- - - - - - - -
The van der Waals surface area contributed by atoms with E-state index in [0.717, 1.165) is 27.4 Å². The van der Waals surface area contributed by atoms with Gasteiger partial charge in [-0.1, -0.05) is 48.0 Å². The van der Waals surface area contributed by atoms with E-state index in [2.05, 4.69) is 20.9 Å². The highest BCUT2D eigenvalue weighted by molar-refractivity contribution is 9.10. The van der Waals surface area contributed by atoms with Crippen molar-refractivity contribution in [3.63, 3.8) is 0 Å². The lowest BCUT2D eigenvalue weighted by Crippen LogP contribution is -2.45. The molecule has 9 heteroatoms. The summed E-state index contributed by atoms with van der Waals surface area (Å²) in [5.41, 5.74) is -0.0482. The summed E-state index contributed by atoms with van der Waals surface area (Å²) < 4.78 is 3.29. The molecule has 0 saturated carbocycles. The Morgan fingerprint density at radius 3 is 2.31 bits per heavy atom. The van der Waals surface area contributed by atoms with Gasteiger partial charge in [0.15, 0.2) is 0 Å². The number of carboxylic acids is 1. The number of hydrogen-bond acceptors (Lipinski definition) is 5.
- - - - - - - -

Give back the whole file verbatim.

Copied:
The van der Waals surface area contributed by atoms with E-state index in [0.717, 1.165) is 27.4 Å². The van der Waals surface area contributed by atoms with Gasteiger partial charge in [-0.1, -0.05) is 48.0 Å². The van der Waals surface area contributed by atoms with E-state index in [2.05, 4.69) is 20.9 Å². The highest BCUT2D eigenvalue weighted by molar-refractivity contribution is 9.10. The van der Waals surface area contributed by atoms with Crippen molar-refractivity contribution in [3.63, 3.8) is 0 Å². The lowest BCUT2D eigenvalue weighted by Crippen LogP contribution is -2.45. The molecule has 9 heteroatoms. The summed E-state index contributed by atoms with van der Waals surface area (Å²) in [5.41, 5.74) is -0.0482. The summed E-state index contributed by atoms with van der Waals surface area (Å²) < 4.78 is 3.29. The molecule has 0 saturated carbocycles. The Morgan fingerprint density at radius 3 is 2.31 bits per heavy atom. The van der Waals surface area contributed by atoms with Gasteiger partial charge in [0.15, 0.2) is 0 Å². The number of carboxylic acids is 1. The number of hydrogen-bond acceptors (Lipinski definition) is 5.